Italian mask maker Carlo Marega revives 13th-century art

With his handmade maschere—iconic symbols of the Carnival of Venice—the Murano-born artisan is reviving an art form that dates to the 13th century. Join him as he demonstrates the elaborate process involved and shares what he loves most about his historic hometown.

Italian Stories
07/22/2022

Italian mask maker Carlo Marega never has to travel far for inspiration. He merely has to step outside his family workshop. Located in the heart of the San Polo district of Venice, Atelier Marega is surrounded by the streets and squares where costumed revellers wearing elaborate masks have celebrated the Carnevale di Venezia for more than 800 years.

 

A symbol of Venice since the 13th century, the masks were originally intended to give their wearers a way to hide their identities during parties where members of all social classes would mix as equals. Over the centuries, the masks became an art form of their own, one that artisans such as Marega are reviving with beautiful, handmade masks that connect with that history.

 

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Born in 1955 on the "glass island" of Murano, Marega started his career working with glass before finding his specialty: masks inspired by the costumes of the famous Carnivals of the 18th century.

 

"I opened my first business creating objects in glass lampwork using a hand torch and coloured glass rods," he says. "Along with the glass I also sold masks, until the sale of masks took over."

 

In this exclusive video story filled with breathtaking views of Venice, Marega takes viewers into his workshop for an up-close look at the unique process.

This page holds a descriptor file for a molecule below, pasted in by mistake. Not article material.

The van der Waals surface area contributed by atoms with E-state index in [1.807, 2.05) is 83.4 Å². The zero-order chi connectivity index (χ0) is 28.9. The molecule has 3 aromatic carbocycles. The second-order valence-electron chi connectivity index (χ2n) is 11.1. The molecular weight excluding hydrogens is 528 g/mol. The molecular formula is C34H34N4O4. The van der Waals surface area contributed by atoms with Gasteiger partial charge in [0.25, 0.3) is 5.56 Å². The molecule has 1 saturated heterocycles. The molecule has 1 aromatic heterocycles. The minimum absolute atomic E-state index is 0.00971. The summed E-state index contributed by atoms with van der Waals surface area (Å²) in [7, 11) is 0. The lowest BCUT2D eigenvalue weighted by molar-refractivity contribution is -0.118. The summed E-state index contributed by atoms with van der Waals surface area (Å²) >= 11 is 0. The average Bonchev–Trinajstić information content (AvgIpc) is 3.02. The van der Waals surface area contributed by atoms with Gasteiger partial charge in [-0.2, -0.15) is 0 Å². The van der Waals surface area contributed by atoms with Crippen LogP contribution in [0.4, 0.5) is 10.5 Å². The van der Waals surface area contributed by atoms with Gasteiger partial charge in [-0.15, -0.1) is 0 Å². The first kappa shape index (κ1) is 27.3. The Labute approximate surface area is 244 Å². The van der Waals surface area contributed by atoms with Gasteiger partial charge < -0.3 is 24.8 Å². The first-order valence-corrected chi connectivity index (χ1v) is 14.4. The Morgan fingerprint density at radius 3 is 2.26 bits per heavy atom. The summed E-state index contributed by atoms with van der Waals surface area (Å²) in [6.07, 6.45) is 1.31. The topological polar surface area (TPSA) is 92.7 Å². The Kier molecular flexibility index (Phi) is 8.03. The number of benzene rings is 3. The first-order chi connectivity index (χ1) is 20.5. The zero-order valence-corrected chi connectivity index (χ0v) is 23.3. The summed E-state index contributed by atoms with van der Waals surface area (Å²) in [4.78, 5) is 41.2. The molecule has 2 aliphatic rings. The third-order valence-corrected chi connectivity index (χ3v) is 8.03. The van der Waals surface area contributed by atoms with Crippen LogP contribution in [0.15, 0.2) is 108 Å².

"What do you find today when you enter our atelier? Papier-mache masks," he says. "The base is always the same: paper, water, and glue, but then we add other finishing techniques with gold leaf, feathers, and trimmings."

 

Among the most interesting techniques he uses is one called "screpolato," which gives an antique "cracked" effect to an object.

 

"Screpolato is an effect that occurs naturally in old paintings," the Italian mask maker explains. "It is an added value in masks."

 

Those who want to complete their look need look no further.

 

"In addition to the masks, we also have a costume atelier, for which I have an important collaborator," he says. "Silvia Crepaldi is the creator of everything you find in our costume atelier."

 

Marega believes that masks and costumes give their wearers a truly unique perspective, one that frees them to be their true selves or try on another life altogether.

 

"This is what we like to do: dress up and change people's personalities," he says. "Just by wearing a mask, you understand a lot more about yourself than by looking in the mirror every day."

 

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